Some of you may have noticed that, in the last couple of days, images have been appearing on some of the theatre records on the Special Collections website. This initial digitisation has allowed us to put up all of the smaller sized playbills from the Britannia Theatre which are held in the Bigwood Collection. This is all thanks to Chris Hall, who has been volunteering with Special Collections two and a half days a week. Not only has he made a start on this long-awaited digitisation, but he even agreed to write a blog post to keep us up to date.
A few months ago, I was speaking with my friends on the subject of great British playwrights. We came up with the usual names, Marlowe, Shakespeare and Jonson for the Elizabethan and Jacobean theatre, Sheridan, Shelley and Coleridge for the Romantics. Then we skipped roughly 80 years and listed Wilde and Shaw as the major figures of the late 19th Century stage. But what of the mid Victorians, who were their great playwrights? To be honest, I still can’t think of one, but there is a reason for that, because in the mid-Victorian age, something rather bizarre, yet very entertaining, happened to British theatre, and it is codified by the Bigwood collection of playbills from the Britannia Theatre.
Most people would have heard of melodrama, but probably in a different context. When we think of melodrama, we think of melodramatic actors delivering their lines with overemotional abandon – think Brian Blessed playing Hamlet. However, the root of melodrama is slightly different to how we know it now. The root of the word is simply melos from the Greek for music, and the French drame, which needs little explanation. Essentially then, melodrama is musical drama. Not in the sense of it being a musical, instead music was often used to underscore the dialogue in order to raise the emotions, a technique used so much in modern film and theatre that we barely even notice it. It is this style of theatre which dominated with mid 19th Century, as well as high and low comedies and adaptations of Shakespeare. These were big productions, with full scale orchestras, evil villains, courageous heroes and fainting damsels, who were probably tied to railway tracks on a fairly regular basis. With this conception of melodrama in mind, we can begin to picture the spectacle of a play performed in the 1860s.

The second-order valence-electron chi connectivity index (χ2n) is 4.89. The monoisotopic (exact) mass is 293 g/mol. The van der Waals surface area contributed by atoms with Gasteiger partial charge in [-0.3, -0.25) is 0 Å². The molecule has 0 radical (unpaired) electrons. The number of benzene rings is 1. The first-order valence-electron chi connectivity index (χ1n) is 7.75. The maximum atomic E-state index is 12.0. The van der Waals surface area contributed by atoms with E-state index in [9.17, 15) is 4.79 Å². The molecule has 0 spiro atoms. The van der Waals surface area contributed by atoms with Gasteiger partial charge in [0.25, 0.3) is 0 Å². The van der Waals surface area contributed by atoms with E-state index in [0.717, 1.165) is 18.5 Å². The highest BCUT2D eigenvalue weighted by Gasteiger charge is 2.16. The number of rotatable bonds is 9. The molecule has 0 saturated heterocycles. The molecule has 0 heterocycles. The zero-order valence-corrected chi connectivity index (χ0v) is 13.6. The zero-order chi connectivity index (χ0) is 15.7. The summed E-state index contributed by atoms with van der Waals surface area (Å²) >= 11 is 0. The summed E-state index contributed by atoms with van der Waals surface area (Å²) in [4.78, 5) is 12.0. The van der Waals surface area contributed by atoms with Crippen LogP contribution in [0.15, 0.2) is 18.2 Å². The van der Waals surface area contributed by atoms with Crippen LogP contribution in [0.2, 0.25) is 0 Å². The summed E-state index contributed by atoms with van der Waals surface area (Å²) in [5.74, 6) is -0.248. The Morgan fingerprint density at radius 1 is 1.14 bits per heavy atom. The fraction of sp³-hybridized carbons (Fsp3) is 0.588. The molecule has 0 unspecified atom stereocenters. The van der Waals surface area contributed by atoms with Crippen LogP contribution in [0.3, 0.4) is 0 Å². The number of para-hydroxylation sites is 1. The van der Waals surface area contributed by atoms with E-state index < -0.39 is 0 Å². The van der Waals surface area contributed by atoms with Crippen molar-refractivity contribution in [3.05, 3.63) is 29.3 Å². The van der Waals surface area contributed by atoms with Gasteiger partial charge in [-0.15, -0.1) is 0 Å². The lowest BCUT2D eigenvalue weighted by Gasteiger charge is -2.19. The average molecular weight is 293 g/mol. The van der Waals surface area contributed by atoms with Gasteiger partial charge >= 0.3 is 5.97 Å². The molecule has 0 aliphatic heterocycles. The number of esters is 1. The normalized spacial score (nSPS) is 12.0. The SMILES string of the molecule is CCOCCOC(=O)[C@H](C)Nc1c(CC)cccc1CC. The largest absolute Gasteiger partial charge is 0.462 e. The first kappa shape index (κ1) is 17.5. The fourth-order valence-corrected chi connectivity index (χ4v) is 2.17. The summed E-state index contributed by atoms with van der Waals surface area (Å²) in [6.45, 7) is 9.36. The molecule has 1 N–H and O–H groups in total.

The Britannia Theatre in Hoxton, London, was one of the most glamorous and capacious theatres in the city at that time. The most famous version was constructed in 1858, with the previous building being classified as a saloon, rather than a theatre. Unlike many theatres of that time, The Britannia took the relatively modern approach of providing drinks and food in the auditorium, possibly setting a standard for what we now take for granted when we go to the theatre. Sarah Lane, wife of the theatre’s founder, Samuel Haycraft Lane, was the manager and also performed in many productions as a dancer. However, the collection that this blog entry is about was amassed by George Bigwood, who gathered the playbills, largely from the 1860s. The playbill is a valuable resource in researching theatre culture in the 19th Century. Many of them display a melodrama of their own; the print is large and bold, not too far removed from the typography seen in modern tabloids. One bill alone promises such titles as ‘THE KING’S DEATH-TRAP’ described as: ‘A New Historical Drama (never before acted)’ and the familiar name of ‘RIP VAN WINKLE’.
These playbills are a vital part in the study of the history of British theatre, and helps fill a gap between the plays of the late 18th Century and the fin de siècle. While this was not theatre designed to be great art, it does not lessen the importance of the plays in 19th Century culture. The writers of this era were not the jobbing playwrights of Shakespeare’s time, who were immersed in, or possibly constrained by, classical education. Indeed, they were men of the people, writing for the people. Of course, with Sarah Lane as manager, it wasn’t just men delivering this entertainment. As such, this collection represents a vibrant, if a little silly, period of theatre. But there’s nothing too wrong with a bit of melodrama and silliness from time to time.
Larger playbills from the Britannia in this collection need to be scanned on a large overhead scanner which is currently experiencing some technical problems, so we’re awaiting developments there. Next, we intend to digitise the Britannia playbills in our general playbill collection, so keep watching the website!